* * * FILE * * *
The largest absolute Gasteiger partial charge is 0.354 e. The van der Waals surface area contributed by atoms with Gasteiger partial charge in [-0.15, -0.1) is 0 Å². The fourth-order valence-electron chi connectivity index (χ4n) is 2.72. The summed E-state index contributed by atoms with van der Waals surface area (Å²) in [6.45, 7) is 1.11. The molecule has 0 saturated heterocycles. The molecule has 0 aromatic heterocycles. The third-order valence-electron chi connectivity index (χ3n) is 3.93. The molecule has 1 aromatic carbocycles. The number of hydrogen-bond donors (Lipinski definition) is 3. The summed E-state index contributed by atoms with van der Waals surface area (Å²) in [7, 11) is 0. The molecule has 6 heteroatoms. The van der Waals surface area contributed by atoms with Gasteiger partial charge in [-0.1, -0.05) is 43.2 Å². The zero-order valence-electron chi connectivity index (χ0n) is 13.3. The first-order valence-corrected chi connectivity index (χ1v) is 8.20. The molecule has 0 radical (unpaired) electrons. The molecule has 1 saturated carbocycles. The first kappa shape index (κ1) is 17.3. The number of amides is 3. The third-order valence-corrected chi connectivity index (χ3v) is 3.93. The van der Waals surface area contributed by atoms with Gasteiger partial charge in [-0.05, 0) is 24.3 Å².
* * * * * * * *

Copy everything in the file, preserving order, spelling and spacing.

The largest absolute Gasteiger partial charge is 0.354 e. The van der Waals surface area contributed by atoms with Gasteiger partial charge in [-0.15, -0.1) is 0 Å². The fourth-order valence-electron chi connectivity index (χ4n) is 2.72. The summed E-state index contributed by atoms with van der Waals surface area (Å²) in [6.45, 7) is 1.11. The molecule has 0 saturated heterocycles. The molecule has 0 aromatic heterocycles. The third-order valence-electron chi connectivity index (χ3n) is 3.93. The molecule has 1 aromatic carbocycles. The number of hydrogen-bond donors (Lipinski definition) is 3. The summed E-state index contributed by atoms with van der Waals surface area (Å²) in [7, 11) is 0. The molecule has 6 heteroatoms. The van der Waals surface area contributed by atoms with Gasteiger partial charge in [-0.1, -0.05) is 43.2 Å². The zero-order valence-electron chi connectivity index (χ0n) is 13.3. The first-order valence-corrected chi connectivity index (χ1v) is 8.20. The molecule has 0 radical (unpaired) electrons. The molecule has 1 saturated carbocycles. The first kappa shape index (κ1) is 17.3. The number of amides is 3. The third-order valence-corrected chi connectivity index (χ3v) is 3.93. The van der Waals surface area contributed by atoms with Gasteiger partial charge in [-0.05, 0) is 24.3 Å².